• These facts and figures must serve as an eye-opener to the people of Mysore. I refer to them here not because I have any hopes of our reaching the levels of prosperity of the two Colonies, but because it will do us good to know what organization and human endeavour are capable of achieving under favourable conditions. / The nationality of our people rests on a religious and fatalistic basis, not on an economic basis, as in the West. There are still people among us who believe that the golden age was in the past, the world is on the down-grade and the old-word conditions might yet be reproduced some day. The Hindu ideal of life is that this world is a preparation for the next and not a place to stay in and make ourselves comfortable. We are devoted to past ideals, although, out of necessity or from prospect of personal gain, we have partly taken to Western methods of work and business. There is a yearning for the old ideals and a half-hearted acquiescence in the new and, on the whole, the genius of the people is for standing still. / If we are to follow in the wake of other countries in the pursuit of material prosperity, we must give up aimless activities and bring our ideals into line with the standards of the West, namely, to spread education in all grades, multiply occupations and increase production and wealth. All other activities should conform themselves to the economic idea. [148-149]

About Mokshagundam Visveshvaraya edit

  • The development of this system, the [Block System] is due entirely to the genius of Mr Vishvesharaya, certainly one of the ablest officers, European or Indian, of the Public Works Department, with whom it has been my pleasure and honour to work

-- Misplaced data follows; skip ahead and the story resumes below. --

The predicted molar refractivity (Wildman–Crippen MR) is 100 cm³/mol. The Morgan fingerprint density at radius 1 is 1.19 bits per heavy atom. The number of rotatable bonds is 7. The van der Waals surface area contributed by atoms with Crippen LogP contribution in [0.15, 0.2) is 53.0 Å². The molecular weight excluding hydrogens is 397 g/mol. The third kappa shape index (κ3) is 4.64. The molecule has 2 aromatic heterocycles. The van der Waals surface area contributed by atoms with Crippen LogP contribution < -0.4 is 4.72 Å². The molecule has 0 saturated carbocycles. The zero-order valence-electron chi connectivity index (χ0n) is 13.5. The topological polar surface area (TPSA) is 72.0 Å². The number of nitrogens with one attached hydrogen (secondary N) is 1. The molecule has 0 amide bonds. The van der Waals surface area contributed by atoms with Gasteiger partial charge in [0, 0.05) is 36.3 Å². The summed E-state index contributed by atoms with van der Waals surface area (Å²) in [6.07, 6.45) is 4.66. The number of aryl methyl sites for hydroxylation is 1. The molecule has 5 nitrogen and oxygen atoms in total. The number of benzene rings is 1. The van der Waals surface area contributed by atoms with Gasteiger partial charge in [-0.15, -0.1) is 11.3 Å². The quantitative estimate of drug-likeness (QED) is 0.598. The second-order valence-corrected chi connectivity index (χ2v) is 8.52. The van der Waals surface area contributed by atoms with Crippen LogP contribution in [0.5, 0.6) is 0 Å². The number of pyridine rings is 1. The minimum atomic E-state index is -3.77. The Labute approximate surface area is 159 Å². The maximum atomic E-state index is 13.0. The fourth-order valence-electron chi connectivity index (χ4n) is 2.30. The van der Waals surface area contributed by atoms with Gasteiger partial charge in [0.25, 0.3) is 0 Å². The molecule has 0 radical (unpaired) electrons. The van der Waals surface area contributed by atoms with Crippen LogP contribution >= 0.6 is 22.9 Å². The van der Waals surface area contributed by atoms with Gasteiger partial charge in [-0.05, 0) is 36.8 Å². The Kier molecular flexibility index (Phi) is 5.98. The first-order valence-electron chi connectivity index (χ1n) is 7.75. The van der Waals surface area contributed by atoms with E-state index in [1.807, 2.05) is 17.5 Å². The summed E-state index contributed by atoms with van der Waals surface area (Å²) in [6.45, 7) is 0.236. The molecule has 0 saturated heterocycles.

• In 1908, John Mackenzie, senior member of the Bombay Executive Council stated during Vishvesharaya’s retirement, quoted in Venkataraman, Ganesan (1995). Saha and His Formula. Universities Press. pp. 176–. ISBN 978-81-7371-017-9. 
  • As sound as what one might expect from the distinguished engineer who drew them up. He has shown the way to turn dire misfortune into a positive blessing. The proposals are without blemish. I strongly advocate carrying out the scheme.
  • Was one of the greatest patriots of India belonging to no party, adopting no slogans, attached to no shibboleths but dedicated to the upliftment of his countrymen. He is undoubtedly the best known engineer of India. He was an able administrator, educationist and foresighted planner. His name ranks high among those who promoted industrialisation of India. He is known for his dictum "Industrialise or perish".
  • In spite of strength of my conviction, I have certain great regard for your fine abilities and love for the country and that shall be unabated whether I have the good fortune to secure your cooperation or face your honest opposition....I see that we hold perhaps diametrically opposite views. My conviction based upon extensive experiences of village life is that in India at any rate for generations to come, we shall not be able to make much use of mechanical power for solving the problem of the ever growing poverty of the masses.
  • He is an engineer of integrity, character and broad national outlook who could take an unbiased view, resist local pressures and whose views would be respected and accepted by all.
    • At the age of 92 he examined proposal for construction of bridges on the Ganga River and Nehru who had him to suggest sites for construction of bridges had remarked as quoted hereOur Leaders. Children's Book Trust. 1989. ISBN 978-81-7011-701-8. 

External links edit